johnnylingo said:
VW Santa Cruz didn't have a spare and said it would be 3 days to get one. So I just towed it to Big O since they carry the Ecopia 422 Pluses and at least I know I won't get ripped off.

When I had the re-certification done on the eGolf when I bought out the lease, VW Santa Monica put 2 new tires on (oddly they put them on the front, contrary to tire industry recommendations, but I'm not concerned). According to the service sheet, 2 new Ecopias were $126 each, plus $20 each for mounting/balancing and another $11 or so each for tire tax, weights, stems, etc. So $157.22 per tire.

Tire Rack's price for the Ecopia Plus is already $115 + tax including shipping, so $125.92 for my zip code. But then I have to find a local installer, preferably one I can drop-ship the tires to. The nearest local Tire Rack-recommended installer (with a 5 star rating) charges $25 for installation, plus $2 for stems and $5 for the disposal fee. So their total price is slightly more that what VW Santa Monica charges. Checking other TR-recommended installers in my area comes up with similar results.

So while you'd think the dealer would charge you a premium for tires, it actually didn't turn out to be the case. Because of that, when I brought my car in to VW Pasadena to have the charging module swapped out due to the Clipper Creek compatibility issue (discussed in another thread), when it came time to pick it up I drove my Alltrack over there and dropped that off at the same time. I had them replace the left front tire due to a nail going sideways into the tread near the sidewall (I already checked with a few tire shops and they all refused to plug it -- lawyer reasons) and also had them fix the CarNet switch in the headliner which had popped inward when I pushed on it.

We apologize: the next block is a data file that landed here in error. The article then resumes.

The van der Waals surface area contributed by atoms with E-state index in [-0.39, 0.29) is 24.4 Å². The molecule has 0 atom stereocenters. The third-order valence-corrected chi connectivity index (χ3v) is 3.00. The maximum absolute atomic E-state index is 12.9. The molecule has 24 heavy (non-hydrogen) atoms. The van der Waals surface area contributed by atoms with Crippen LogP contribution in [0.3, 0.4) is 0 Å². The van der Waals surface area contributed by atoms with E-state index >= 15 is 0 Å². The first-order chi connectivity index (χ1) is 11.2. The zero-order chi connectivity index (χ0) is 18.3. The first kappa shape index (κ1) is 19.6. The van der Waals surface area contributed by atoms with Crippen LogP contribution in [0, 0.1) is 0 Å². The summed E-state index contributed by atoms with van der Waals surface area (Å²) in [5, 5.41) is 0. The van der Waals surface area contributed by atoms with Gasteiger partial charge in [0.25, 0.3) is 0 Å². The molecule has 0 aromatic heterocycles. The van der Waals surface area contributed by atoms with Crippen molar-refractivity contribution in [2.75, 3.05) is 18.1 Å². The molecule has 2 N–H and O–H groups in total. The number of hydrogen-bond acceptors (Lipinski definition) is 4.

For the Alltrack, a new Falken Sincera (the OEM) tire was $163 (ouch) plus $25 for mounting/balancing and another $3.75 in misc costs, for a total of $191.75. Tire Rack wants $134 for the same tire. Including tax, shipping/handling, mounting, etc. would have come to $179, slightly less money. But then I'd have to make a second trip to a tire shop. I'll gladly pay the extra $13 for the convenience. VW Pasadena said that since the Alltrack wasn't leased, I could go with a different and cheaper brand of tire, but I went with the OEM since the other tire on the same axle will be OEM.

While this won't apply to you now, I'm mentioning this in case someone else reads it, that VW dealers can be surprisingly competitive on price when it comes to the OEM tires.

As far as your local dealer saying the tire wouldn't arrive for 3 days, did you bring it in on a Friday afternoon? I don't know about the eGolf (VW Santa Monica had it for 3 days) but for the Alltrack it came overnight. Dropped it off on a Thursday evening right before closing, and I got a text the following morning saying it was ready for pickup.

The dilemma now is try and get by with just replacing a single tire, both, or just replace all 4 now as I'm just over 17,000 miles. As it stands now my chances of keeping the car are about 50/50.